Knowledge of the fathers before the ANF series began

In the US version of Google books, I have come across a review of one of the volumes of the Ante-Nicene Fathers, in its original form of the Ante-Nicene Christian Library here.  Claiming or allowing others to believe that one has learning one does not seems to be something of a vice among scholars.  So how did scholars manage, before most of the fathers were extant in English translation?

We are more and more convinced that this invaluable library is destined to work a revolution in the Christian world. Many educated ministers have hitherto been dependent on the mere statements of professed Biblical scholars. They could not find time amid the pressure of daily parish duties to study in the original, countless tomes of erudite Greek and Latin fathers. Our age, with all its superior advantages, was rendering the achievement constantly more difficult by its rush and intensity. Now the treasures of past ages are exposed to the gaze of any clergyman having ordinary attainments and leisure. Indeed, a learned acquaintance in the originals with the works composing the ante-Nicene Library was mostly a sham and an egoism. It presumed the undivided study of years. It presumed the possession of rare and expensive books. It presumed usually a chair in a Theological Faculty.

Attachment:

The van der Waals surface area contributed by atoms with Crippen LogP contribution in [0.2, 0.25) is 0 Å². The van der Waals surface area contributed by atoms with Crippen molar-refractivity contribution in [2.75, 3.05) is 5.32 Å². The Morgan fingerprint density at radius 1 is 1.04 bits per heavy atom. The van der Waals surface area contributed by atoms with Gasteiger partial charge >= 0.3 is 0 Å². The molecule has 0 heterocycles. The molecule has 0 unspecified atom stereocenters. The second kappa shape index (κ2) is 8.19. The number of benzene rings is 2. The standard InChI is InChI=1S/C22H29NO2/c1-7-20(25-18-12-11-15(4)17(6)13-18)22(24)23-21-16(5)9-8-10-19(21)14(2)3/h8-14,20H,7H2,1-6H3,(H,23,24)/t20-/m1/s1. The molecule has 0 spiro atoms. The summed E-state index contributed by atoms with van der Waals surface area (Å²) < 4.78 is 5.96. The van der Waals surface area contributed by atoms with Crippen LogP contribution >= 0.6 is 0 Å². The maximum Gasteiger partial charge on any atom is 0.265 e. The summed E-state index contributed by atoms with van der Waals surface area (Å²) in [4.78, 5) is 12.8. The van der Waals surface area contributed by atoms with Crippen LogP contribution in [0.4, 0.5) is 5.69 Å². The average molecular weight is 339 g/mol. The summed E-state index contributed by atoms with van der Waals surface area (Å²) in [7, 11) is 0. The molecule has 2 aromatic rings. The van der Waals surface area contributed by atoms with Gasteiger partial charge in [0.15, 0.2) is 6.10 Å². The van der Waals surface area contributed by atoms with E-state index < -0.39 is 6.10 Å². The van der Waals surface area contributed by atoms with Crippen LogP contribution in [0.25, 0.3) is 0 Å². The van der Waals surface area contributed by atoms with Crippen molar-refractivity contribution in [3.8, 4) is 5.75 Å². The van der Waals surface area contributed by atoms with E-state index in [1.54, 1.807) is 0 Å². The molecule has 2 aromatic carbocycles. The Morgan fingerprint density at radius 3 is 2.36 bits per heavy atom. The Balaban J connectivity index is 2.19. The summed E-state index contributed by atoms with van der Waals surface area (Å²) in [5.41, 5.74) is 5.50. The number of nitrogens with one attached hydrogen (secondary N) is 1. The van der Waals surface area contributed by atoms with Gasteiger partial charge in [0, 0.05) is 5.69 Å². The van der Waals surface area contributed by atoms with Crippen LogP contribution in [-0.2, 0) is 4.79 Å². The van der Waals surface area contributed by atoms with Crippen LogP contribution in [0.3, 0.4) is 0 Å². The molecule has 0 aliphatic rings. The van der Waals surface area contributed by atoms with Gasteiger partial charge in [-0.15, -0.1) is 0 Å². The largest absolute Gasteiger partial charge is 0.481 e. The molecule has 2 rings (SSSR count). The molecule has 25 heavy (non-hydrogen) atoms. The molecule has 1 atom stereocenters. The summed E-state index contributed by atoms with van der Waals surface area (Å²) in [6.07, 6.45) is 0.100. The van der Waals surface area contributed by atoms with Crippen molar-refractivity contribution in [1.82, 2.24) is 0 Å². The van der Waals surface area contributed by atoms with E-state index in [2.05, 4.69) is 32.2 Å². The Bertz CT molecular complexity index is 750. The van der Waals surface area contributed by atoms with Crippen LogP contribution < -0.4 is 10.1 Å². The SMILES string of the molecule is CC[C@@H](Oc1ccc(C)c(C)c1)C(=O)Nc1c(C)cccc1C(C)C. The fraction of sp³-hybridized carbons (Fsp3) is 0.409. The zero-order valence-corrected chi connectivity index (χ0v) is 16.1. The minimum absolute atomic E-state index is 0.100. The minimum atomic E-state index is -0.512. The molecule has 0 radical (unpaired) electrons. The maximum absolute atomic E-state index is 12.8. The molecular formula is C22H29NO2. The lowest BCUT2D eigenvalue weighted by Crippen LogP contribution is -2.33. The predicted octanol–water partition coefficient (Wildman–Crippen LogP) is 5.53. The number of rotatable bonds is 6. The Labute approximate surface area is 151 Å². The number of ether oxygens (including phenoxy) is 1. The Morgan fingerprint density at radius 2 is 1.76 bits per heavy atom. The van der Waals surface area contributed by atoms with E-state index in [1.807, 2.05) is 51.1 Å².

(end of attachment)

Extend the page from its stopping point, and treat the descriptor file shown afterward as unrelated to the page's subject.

— The Church Review, vol. 23 (1871), p.148

I fear that the same might be said today in rather more cases than we might like to suppose.


3 thoughts on “Knowledge of the fathers before the ANF series began

  1. It is a shame that the writings of so-called ‘heretics’ like Pelagius still languish in Latin. One sided scholarship that only translates what pats itself on the back is no scholarship at all. And considering that modern Christianity is more akin to Pelagius than Augustine, it is a great wonder nobody has sought to translate any more than his commentary on Romans. Even those who agree with him allow themselves to be bullied by the elite Augustinian mafia, I suppose.

  2. The lack of these translations, and others like them, form a blot on the Ante-Nicene and Post Nicene collections.

  3. The Edinburgh editors did what they could, I think, and deserve our gratitude. But they couldn’t raise enough money to translate the homilies of Origen; and in the vast sea of post-Nicene literature, they could only do soundings.

    The solution, of course, is to do what I am doing elsewhere and commission translations from academics.

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